Planetary Radio Science: Investigations of Interiors, Surfaces, Atmospheres, Rings, and Environments Scientists utilize radio links between spacecraft and Earth or between spacecraft to examine changes in the phase/frequency, and amplitude of radio signals to investigate atmospheres and ionospheres, rings, surfaces, shapes, gravitational fields, and dynamics of solar system bodies. Inner Planets: Mercury, Venus, and the Moon. Mars: Not Phobos and Deimos. Giant Planets: Jupiter, Saturn, Uranus, Neptune, and exoplanets, including rings and magnetic fields, but not their satellites. Satellites: Galilean satellites, Titan, and the other satellites of the giant planets. Primitive Bodies: Asteroids, comets, Phobos, Deimos, Pluto/Charon and other Kuiper belt objects, meteorites, and interplanetary dust. Jet Propulsion Laboratory Download File

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John D. Rummel Planetary Protection for Planetary Science and Exploration A precis of planetary protection policy concerns, their history, and the role of the SSB and NASA internal advisory activities in ensuring progress and appropriate implementation of the policy. Inner Planets: Mercury, Venus, and the Moon. Mars: Not Phobos and Deimos. Giant Planets: Jupiter, Saturn, Uranus, Neptune, and exoplanets, including rings and magnetic fields, but not their satellites. Satellites: Galilean satellites, Titan, and the other satellites of the giant planets. Primitive Bodies: Asteroids, comets, Phobos, Deimos, Pluto/Charon and other Kuiper belt objects, meteorites, and interplanetary dust. East Carolina University Download File

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Jonathan J. Fortney

Co-Authors: Kevin Zahnle, Isabelle Baraffe, Adam Burrows, Sarah E. Dodson-Robinson, Gilles Chabrier, Tristan Guillot, Ravit Helled, Franck Hersant, William B. Hubbard, Jack J. Lissauer, Mark S. Marley
Planetary Formation and Evolution Revealed with a Saturn Entry Probe: The Importance of Noble Gases The determination of Saturn’s atmospheric noble gas abundances are critical to understanding the formation and evolution of Saturn, and giant planets in general. These measurements can only be performed with an entry probe. Giant Planets: Jupiter, Saturn, Uranus, Neptune, and exoplanets, including rings and magnetic fields, but not their satellites. University of California, Santa Cruz Download File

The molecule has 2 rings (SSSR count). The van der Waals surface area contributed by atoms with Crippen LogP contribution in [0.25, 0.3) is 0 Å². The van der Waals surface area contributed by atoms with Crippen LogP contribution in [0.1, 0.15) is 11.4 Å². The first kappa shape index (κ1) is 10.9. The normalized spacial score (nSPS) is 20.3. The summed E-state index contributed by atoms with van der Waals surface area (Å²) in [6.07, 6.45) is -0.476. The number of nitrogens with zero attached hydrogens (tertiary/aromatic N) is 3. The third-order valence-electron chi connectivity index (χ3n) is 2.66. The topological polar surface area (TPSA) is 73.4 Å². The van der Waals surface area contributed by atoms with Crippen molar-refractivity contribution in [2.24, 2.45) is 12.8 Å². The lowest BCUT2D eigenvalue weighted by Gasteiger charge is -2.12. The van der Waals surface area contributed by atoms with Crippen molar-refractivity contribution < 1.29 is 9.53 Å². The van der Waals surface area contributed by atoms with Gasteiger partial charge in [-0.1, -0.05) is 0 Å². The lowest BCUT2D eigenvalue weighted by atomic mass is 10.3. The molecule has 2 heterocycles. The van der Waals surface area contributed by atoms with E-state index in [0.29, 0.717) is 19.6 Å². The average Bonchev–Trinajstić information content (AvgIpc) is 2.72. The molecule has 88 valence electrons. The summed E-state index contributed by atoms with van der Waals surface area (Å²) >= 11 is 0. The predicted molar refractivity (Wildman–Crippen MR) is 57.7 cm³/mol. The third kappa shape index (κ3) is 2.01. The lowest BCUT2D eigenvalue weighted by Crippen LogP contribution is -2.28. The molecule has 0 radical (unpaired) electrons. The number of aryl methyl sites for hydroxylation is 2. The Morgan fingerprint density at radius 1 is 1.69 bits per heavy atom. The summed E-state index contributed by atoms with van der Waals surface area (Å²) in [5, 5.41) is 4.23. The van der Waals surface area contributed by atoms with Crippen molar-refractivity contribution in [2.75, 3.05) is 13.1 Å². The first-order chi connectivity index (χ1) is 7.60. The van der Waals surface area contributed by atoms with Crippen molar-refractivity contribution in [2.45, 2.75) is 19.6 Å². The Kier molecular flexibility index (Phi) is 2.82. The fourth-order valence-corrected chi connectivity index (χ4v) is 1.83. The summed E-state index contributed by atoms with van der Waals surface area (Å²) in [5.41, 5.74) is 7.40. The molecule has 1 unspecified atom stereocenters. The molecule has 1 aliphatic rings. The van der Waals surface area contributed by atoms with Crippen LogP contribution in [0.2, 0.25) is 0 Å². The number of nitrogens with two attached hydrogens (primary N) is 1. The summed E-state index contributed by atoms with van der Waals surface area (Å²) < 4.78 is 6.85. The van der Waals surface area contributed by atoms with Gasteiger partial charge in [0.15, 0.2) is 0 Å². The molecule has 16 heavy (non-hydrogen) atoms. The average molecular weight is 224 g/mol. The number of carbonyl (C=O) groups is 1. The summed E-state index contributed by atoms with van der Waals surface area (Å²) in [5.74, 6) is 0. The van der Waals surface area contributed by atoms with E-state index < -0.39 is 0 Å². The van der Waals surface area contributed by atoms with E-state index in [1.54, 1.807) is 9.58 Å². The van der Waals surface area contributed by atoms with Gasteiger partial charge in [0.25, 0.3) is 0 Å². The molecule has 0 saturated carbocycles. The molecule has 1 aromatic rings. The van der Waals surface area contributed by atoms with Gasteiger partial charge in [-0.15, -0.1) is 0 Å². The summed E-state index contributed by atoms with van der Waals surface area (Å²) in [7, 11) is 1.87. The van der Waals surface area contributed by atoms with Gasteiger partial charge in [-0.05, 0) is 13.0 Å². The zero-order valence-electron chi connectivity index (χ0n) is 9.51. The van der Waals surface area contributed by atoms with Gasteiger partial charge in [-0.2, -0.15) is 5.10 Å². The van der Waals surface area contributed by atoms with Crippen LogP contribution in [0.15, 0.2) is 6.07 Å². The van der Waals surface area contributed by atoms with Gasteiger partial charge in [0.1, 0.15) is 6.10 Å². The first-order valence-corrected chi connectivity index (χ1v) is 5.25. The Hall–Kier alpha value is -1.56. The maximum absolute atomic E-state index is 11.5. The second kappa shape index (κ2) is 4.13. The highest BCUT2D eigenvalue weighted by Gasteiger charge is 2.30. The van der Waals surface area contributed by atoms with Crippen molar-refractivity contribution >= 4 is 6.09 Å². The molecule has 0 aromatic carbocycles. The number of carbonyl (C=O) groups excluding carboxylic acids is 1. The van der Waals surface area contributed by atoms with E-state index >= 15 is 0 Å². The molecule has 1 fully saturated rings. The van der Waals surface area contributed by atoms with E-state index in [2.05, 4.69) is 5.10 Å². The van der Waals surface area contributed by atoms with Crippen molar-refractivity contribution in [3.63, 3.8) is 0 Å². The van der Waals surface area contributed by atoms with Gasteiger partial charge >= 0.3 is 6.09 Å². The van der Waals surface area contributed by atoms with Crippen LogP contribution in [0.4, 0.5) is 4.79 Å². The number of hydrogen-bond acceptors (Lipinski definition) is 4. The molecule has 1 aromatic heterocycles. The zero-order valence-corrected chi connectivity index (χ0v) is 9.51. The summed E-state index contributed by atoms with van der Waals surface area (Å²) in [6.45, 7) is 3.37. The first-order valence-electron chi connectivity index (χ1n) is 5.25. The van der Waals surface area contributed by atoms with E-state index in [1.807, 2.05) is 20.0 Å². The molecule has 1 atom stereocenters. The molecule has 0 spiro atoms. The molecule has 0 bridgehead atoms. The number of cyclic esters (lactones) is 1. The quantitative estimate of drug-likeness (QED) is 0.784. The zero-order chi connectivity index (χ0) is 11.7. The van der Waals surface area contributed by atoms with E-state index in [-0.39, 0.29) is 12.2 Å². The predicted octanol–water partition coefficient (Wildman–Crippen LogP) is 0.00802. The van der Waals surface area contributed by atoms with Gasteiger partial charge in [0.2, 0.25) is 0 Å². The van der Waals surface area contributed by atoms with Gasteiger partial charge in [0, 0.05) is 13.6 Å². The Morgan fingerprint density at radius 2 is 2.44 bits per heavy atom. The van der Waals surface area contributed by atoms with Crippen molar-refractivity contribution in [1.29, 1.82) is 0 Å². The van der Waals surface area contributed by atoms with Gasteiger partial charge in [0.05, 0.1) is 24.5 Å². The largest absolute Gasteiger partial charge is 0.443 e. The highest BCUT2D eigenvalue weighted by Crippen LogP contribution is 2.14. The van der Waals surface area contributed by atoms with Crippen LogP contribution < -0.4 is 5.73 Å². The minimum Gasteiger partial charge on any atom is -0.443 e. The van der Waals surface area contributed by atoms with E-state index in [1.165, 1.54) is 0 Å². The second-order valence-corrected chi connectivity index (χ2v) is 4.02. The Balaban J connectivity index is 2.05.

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David R. Thompson

Co-Authors: David R. Thompson, Robert C. Anderson, Benjamin Bornstein, Nathalie A. Cabrol, Steve Chien, Tara Estlin, Terry Fong, Robert Hogan, Ralph Lorenz, Daniel Gaines, Martha S. Gilmore, Mario Parente, Liam Pedersen, Ted L. Roush, Giuseppe Marzo, David Wettergreen
Onboard Science Data Analysis: Implications for Future Missions Onboard science data analysis enables new spacecraft operational modes that improve science yield. It can relieve constraints on time, bandwidth and power, and respond automatically to events on short time scales. We examine applications to rover, aerobot, and orbital platforms. Inner Planets: Mercury, Venus, and the Moon. Mars: Not Phobos and Deimos. Giant Planets: Jupiter, Saturn, Uranus, Neptune, and exoplanets, including rings and magnetic fields, but not their satellites. Satellites: Galilean satellites, Titan, and the other satellites of the giant planets. Primitive Bodies: Asteroids, comets, Phobos, Deimos, Pluto/Charon and other Kuiper belt objects, meteorites, and interplanetary dust. Jet Propulsion Laboratory Download File

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These documents have been prepared in coordination with the National Academies of Science in support of the National Academies Planetary Science Decadal Survey. These documents are being made available for information purposes only, and any views and opinions expressed herein do not necessarily state or reflect those of NASA, JPL, or the California Institute of Technology.

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Last Updated: 9 Apr 2012